Traditionally, long-term care facilities, nursing homes and assisted living facilities have purchased a portion of their product needs from HME providers, but also a large portion of their purchases have come from direct suppliers. These facilities will always purchase a percentage of their products from this type of vendor, but there is an opportunity for the local HME provider to find more business in this area. The key is to understand these facilities, develop relationships with them and inquire into what your HME can provide to them. Many times, the individuals in these facilities have never realized you can provide most of the items they need because they have never been asked before. Product categories include:

  • Fall prevention
  • Bariatric
  • Wound care
  • Seating and positioning
  • Facility equipment
  • Contracture management
  • Diabetic shoes
  • Mobility equipment management

Like everyone else, long-term care is under increased pressure to do more with less. Let them know you are there to help in many different ways.

Expand Product and Service Offerings

This has always been the traditional way to grow your revenue—to look for the next best thing to add to your product and service offering. Gaining new customers is always important, but maximizing the potential of your current population is generally more profitable and more cost efficient. In this scenario, the focus is on maximizing revenue per patient. For example, are you maximizing the revenue potential of your sleep patient population? Is your replenishment program maximized? Are you providing cushions and filters to meet the replenishment schedule and ensure that the patient is compliant? Are you communicating with the customer to ensure that additional products like pillows, cleaners and nasal pads are being used to encourage compliance and a pleasant CPAP experience? Before you look for the next great product and service, focus on doing everything to help your customer with their present needs and then educate them about other products that may make their life better. When it’s time to find new customers, focus on big opportunities and changing the business model. This is where the willingness to stretch beyond your comfort zone comes into play. Einstein’s definition of insanity tells us, “Insanity is doing the same thing over and over again and expecting different results.” The industry has to get better at educating the consumer about different products and services we offer so they can make a more informed choice on their health care.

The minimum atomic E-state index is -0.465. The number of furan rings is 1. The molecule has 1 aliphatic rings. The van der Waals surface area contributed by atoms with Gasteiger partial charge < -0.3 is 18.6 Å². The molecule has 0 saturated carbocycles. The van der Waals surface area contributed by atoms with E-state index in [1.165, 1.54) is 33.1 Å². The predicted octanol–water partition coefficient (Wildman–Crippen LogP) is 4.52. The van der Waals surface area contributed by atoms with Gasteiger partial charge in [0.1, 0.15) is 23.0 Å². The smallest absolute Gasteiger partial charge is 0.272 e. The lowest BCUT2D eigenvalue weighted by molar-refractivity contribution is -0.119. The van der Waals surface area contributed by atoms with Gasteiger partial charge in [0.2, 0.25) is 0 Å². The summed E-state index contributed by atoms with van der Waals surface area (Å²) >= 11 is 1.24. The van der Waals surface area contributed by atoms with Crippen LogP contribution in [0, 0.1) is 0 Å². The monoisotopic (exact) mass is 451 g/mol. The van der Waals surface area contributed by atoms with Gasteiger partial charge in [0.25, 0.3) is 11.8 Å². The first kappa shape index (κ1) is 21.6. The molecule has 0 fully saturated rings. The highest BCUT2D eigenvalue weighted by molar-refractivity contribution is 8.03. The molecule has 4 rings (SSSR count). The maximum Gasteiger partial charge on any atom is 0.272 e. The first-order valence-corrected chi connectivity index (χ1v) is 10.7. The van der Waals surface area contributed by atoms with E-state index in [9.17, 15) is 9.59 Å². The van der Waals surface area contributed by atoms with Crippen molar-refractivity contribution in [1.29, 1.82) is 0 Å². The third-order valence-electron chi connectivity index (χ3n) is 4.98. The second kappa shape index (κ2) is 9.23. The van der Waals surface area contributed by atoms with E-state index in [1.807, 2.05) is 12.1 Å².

One area where manageable improvement can be made is in marketing, by creating cost effective local and regional campaigns that create patient and prospect awareness. Campaigns can include cable advertising, health fairs, sleep days, direct mail, physician waiting room support and electronic marketing. Tools such as these were once the standard in the HME industry but ended up falling by the wayside because sales and revenue were successful in the system we were once in. Consider getting back to the basics in current product categories and potential new ones. Why does your patient drive to large stores to get a product that you can easily supply? The answer, almost every time, is because they simply did not know you could provide such products. It is your job as part of the industry to create awareness with your customers that you do provide those products and much more on a local level. If you are not educating your patients on what is available, then are you really doing your job?

No Touch Revenue

Incorporate a new strategy for automation that helps you expedite time and becomes part of your solution. No touch revenue is a drop ship program that can provide worry-free, hassle-free delivery direct to the consumer’s home. This can reduce your inventory costs and significantly maximize efficiency. Here is an abbreviated list of products that can fit this model: simple DME (walkers, crutches, etc.), incontinence, gloves, skin and wound care, orthopedic soft goods, enteral and more. Create this recurring revenue for your business and to most efficiently serve the larger patient base. In the end, all of this means welcoming an adjusted business model that involves creating, in many cases, a new attitude or mindset that starts with leadership and training at all levels within your organization. Change can be difficult to accept, but it can be exciting when approached in the correct manner.